The last of Japan’s 54 nuclear energy reactors was turned off for routine maintenance on May 5th; it is unlikely to resume operations. When the third reactor at the Tomari plant in Hokkaido prefecture closed for maintenance, the country was left with no electricity generated by a nuclear plant for the first time since 1970. The disaster at the Fukushima plant has resulted in nuclear reactors in Japan being turned off one by one. As each reactor is shut down for routine maintenance, the plant supervisors have refused to give permission to turn them back on under pressure from local governments and residents. This is an understandable reaction to a disaster of epic proportions, but with no alternative energy sources in place, Japan’s energy future hangs in the balance.
Rolling summer blackouts
About a third of Japan’s energy was supplied by nuclear plants prior to the Fukushima disaster, the threat of rolling blackouts in the summer months looms. The Japanese government has been plugging the holes in the energy dyke with liquid natural gas. The price of importing this fossil fuel is high. Not only is the reliance on fossil fuels detrimental to the environment, but the local residents will have to bear the increased costs of electricity. A 15% reduction in usage will have to be improved upon to deal with the increased summer energy requirements.
Rising energy costs and rolling blackouts will have a very negative impact on industry. This has trade minister, Yukio Edana, nervous about the economic future of Japanese businesses. He has been lobbying to have two reactors, taken offline at the Ohi nuclear plant, restarted in a bid to alleviate projected power shortages of 20% in the area. This controversial step has not won favor with the general populace. Activists argue that investing in renewable sources of energy will stimulate the economy and solve the energy crisis.
Profits before people?
Robert Jacobs, professor of Nuclear History at the Hiroshima Peace Institute, argues that the bid to restart the reactors is an economic choice and another example of the Japanese government putting profits before people: “The government of Japan and the power companies are dedicated to restarting the reactors. This is primarily for two reasons. First, they believe that the longer the nuclear plants remain offline, the harder it will be to eventually restart them. So they are determined to restart the reactors just to keep them viable. This is a political choice. The second reason is because the power companies have invested so much money into the nuclear power plants (half of their assets for some of them) that they do not want to see those investments become worthless.”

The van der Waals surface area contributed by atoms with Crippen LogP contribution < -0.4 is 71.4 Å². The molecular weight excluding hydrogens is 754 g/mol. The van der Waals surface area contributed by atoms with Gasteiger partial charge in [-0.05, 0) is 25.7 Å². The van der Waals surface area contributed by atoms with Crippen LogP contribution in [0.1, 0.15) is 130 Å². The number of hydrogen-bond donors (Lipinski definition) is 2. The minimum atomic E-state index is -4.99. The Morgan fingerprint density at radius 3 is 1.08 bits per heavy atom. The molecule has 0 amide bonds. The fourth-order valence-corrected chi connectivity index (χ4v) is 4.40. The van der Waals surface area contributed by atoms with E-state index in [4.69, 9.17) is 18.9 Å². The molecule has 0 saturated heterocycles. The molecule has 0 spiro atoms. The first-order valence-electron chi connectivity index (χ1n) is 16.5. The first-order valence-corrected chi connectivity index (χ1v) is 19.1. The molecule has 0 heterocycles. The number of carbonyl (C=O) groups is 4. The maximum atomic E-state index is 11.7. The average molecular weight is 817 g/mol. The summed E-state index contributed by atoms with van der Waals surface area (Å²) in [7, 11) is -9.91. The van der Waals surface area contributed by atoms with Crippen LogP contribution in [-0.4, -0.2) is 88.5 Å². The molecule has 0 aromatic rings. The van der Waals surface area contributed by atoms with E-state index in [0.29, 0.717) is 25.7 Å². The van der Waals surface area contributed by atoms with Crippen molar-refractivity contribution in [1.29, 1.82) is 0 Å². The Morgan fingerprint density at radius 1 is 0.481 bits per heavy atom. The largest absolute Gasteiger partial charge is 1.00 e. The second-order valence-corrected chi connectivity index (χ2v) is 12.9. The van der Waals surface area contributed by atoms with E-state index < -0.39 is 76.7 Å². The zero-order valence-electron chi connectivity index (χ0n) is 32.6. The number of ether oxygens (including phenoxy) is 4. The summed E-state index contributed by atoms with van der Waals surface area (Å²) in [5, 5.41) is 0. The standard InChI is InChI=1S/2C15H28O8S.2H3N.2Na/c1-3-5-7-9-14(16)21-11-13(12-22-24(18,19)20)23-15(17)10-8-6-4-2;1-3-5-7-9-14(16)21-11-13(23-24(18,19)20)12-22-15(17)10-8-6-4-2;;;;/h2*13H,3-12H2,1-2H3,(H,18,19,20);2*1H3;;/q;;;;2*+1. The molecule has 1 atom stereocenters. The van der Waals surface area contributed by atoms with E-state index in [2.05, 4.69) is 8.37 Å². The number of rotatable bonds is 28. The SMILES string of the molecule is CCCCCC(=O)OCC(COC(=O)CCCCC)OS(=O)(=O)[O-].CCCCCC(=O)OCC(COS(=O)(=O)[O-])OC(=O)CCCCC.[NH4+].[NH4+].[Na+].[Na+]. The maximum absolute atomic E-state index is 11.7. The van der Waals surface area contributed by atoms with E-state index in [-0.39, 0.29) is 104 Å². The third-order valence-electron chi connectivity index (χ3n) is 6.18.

Proponents of the scheme argue that cuts in energy supplies will have a terrible effect on Japan’s already floundering economy. Massive government bailouts and industrial losses caused by the earthquake and tsunami could spell economic disaster for Japan. Last year saw Japan’s biggest trade deficit ever, with the country hemorrhaging an additional $100 million dollars a day.
A move to sustainability
Japan’s long term solution to the energy crisis relies heavily on renewables with a target of 25 to 30% of energy coming from renewable sources by 2030. The recent approval of a ‘feed-in tariff’ system will help to encourage reliance on solar energy. Hiroshi Hamasaki, a renewable energy expert at Fujitsu Research Institute, claims that the new “feed-in” tariffs are so popular that the number of solar installations could increase over 200 times over the next three years. To expedite proceedings, the government has eased restrictions on land use for solar and wind power and relaxed regulations on small hydropower projects and drilling for geothermal energy.
Renewable energy sources are popular with the Japanese people. The ‘feed-in tariff’ programs are backed by superb Japanese technology in the solar energy field. The incorporation of renewable energy into the Japanese electricity supply grid will take time, but it is ultimately the best possible direction in which they can go.
Utility bills in the province of Ontario have been steadily creeping upwards, placing a strain on households and increasing the production costs of industry. It’s bad for local residents and very bad for business. Worse still, many are predicting that bills could double in the next 15 to 20 years. Exactly who or what is to blame for this hydro mayhem remains a topic of hot debate. Several critics have leveled an accusing finger at the McGuinty government’s Feed-in-tariff programs, but are they really to blame?
The current state of affairs
As we move away from coal (the last plant will be closing in 2014), the province is relying heavily on nuclear power and, once extensive refurbishments have been completed, 80% of the province’s power will be provided by nuclear plants by 2030. Renewable energy constitutes a very small percentage of the energy pie (shared between wind, bio-energy and solar).
Currently underway is the refurbishment of two reactors at the Bruce A nuclear power plant. In addition, two new reactors are in the planning stages. The total investment into nuclear will be more than $33 billion which is said to fulfill the province’s energy needs until 2035. The project is already 2 years behind schedule. A 15% increase in consumption by 2030, as well as an aging nuclear fleet, has required the government to spend an enormous amount of money on refurbishments. It’s the cost of these refurbishments that must be borne by the long-suffering consumer.
Natural gas and nuclear facilities get large subsidies when market price falls below guaranteed price. This happens “almost all the time” according to the Environmental Commissioner of Ontario who goes on to say; “The latter subsidies involve 70% of the global adjustment monies paid out, simply because they pay for the delivery of much more power. In fact, the Ontario Power Authority paid out $1.35 billion in 2010 to meet gas and nuclear power purchase agreements.”